Good afternoon, everyone. Happy Sunday. Today I'm coming to you once again from somewhere in the middle of Ohio, only this time we're barreling down the highway in the exact opposition direction. We departed from Pennsylvania this morning, leaving behind nothing but a room key and exactly one hotel pillow stained with puppy pee. With us, we brought one final pierogi breakfast, a few cups of coffee, and our brand new puppy Minnie. We got back to the hotel late last night, and since I knew we had plenty to catch up on, I decided to save the closing sequel of the Minnie saga for the long car ride home.
Sip. I believe when I last wrote, Marissa and I had just finished our very dissapointing Ohio brunch dinner, cut our losses, and pressed on to Pittsburgh through the night. I remember the city came out of nowhere. One moment, we were weaving through a dark, narrow highway through the endlessly rolling hills of the Pennsylvania country side. We turned a corner, and the sharp, gleaming tops of buildings came into view. We found a parking garage near our hotel. We were famished and exhausted, but after driving through so much of the bare open country, it was energizing walking around in a new city. We checked into the hotel and flopped on the untouched to collect our thoughts.
"I need to eat something," said Marissa resolutely. We dug out our phones and began to look around for something that was still open. Marissa called the front desk of the hotel. The recommended us the one pizza place that was still open at two in the morning, so we put in an order with tempered expectations. We took both the dogs for a walk while we waited for the pizza to arrive.
We retreated back into our hotel room with a warm box of pizza. We were so hungry that we would have devoured whatever was in that box, and that's exactly why we were so surprised.
"This is the best pizza I've ever eaten," said Marissa. I didn't reply or even acknowledge what she said. I was hypnotized. As I gnashed and chewed, that pizza took me into another world. It was like an out of body experience. When the wave of food pleasure subsided, I leaned back in the bed and groaned.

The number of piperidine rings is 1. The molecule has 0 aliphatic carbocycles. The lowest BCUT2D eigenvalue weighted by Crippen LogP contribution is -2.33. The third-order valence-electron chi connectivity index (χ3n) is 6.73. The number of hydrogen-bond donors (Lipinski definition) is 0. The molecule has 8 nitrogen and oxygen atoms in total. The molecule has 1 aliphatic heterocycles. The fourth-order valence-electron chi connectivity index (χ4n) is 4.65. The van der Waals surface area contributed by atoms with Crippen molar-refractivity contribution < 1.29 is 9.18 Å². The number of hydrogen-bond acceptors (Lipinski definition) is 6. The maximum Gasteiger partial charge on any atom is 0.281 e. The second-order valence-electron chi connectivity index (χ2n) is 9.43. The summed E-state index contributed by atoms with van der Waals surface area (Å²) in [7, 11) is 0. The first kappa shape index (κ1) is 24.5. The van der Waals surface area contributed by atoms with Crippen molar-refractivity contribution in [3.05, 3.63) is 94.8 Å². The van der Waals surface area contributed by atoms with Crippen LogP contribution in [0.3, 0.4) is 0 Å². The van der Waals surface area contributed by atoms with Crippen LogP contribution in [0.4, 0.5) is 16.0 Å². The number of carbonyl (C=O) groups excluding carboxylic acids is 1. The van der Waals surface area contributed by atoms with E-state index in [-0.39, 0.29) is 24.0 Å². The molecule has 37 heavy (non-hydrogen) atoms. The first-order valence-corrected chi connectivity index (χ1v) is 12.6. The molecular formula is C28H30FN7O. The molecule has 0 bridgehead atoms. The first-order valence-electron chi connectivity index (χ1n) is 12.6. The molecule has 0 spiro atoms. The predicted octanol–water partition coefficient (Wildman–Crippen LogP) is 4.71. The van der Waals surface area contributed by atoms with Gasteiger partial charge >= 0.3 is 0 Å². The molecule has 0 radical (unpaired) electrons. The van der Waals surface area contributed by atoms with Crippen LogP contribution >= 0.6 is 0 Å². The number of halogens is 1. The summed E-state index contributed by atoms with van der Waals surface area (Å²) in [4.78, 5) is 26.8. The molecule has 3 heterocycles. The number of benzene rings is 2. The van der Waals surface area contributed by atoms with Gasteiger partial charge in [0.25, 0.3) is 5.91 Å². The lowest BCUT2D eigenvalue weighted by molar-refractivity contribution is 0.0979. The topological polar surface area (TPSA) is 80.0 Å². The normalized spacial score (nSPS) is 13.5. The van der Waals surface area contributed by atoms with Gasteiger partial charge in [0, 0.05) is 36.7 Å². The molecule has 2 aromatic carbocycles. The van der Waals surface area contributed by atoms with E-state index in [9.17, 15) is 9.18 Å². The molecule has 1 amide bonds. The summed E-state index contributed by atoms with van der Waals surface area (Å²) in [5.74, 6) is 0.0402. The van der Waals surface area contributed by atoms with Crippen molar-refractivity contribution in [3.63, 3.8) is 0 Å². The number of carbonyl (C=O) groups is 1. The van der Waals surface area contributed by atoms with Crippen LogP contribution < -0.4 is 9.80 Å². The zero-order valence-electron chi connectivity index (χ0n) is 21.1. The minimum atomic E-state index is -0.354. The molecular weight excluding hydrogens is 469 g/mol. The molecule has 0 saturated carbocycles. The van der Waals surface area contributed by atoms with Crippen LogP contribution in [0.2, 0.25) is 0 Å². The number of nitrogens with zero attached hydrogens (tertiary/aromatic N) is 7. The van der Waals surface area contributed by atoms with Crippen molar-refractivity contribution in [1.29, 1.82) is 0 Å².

"That was ridiculous," I laughed. "What even was that?"
"And that's just what was open," said Marissa. "We picked that place at random."
"I have a feeling we're really going to like the food here," I said.
We had this experience with pretty much everything we ate in Pittsburgh. It's one of those cities where you really can't miss. We slept in and ordered breakfast from the restaurant attached to our hotel. Marissa ordered a "redemption Belgian waffle". I ordered a pierogi.
"What's a pierogi?" asked Marissa.
"I have no idea to be honest," I replied. "But I think it's kind of a local staple. I felt like I had to try it."
From what I gather, a pierogi is like a really chewy dumpling that is flattened and fried. It was served alongside homemade sausage, a runny egg, and grilled onions.
After our breakfast, we leashed the dogs up and took them around the city. We didn't see very many dogs walking around Pittsburgh, and that's probably why Ollie and Ziggy got so much attention from the locals. We felt like a real spectacle.
Pittsburgh is a beautiful city. That beauty is downplayed by dark steel and sharp angles, but the more you walk around in Pittsburgh the more you begin to notice all the little charming details.
We walked to the bright yellow Andy Warhol bridge which leads into the city. We took our first photo together we've had in a really long time.
After getting our fill of the city, it was time to jump in the car and make our way further into the country side where Minnie and Susan were. We followed an even longer narrow road through rolling hills and valleys. "It kind of feels like I'm driving through a car commercial that never ends," I laughed.
We would meet Susan and Minnie just outside of an agility facility in Lewisberry. Marissa spotted Minnie in the grass. She bursted into tears before I finished parking. Susan handed Marissa the leash, and she collapsed onto the ground for a long hug.
We followed Susan into the room she was staying so we could sign the paperwork. She plopped Minnie into a metal pen in the corner of the room so she could have one last shared meal with her brother Trip.
Before we left with Minnie, Susan took Minnie's mother Mazie out for a final goodbye. "I wasn't sure if I'd want to do this," she said. "But it feels right. I don't want her to worry about Minnie."
When you're getting a new dog for yourself, it's easy to forget about everyone else who is saying goodbye to the puppy. It was sobering watching Susan and her dog Maze say goodbye to Minnie. It was a mixture of feeling sad and proud. In her crate we placed a bunny toy that still smelled like her litter mates.
I have more about the trip, but seeing as I'm already past my word count, we'll save that for the next entry. Thanks for stopping by today.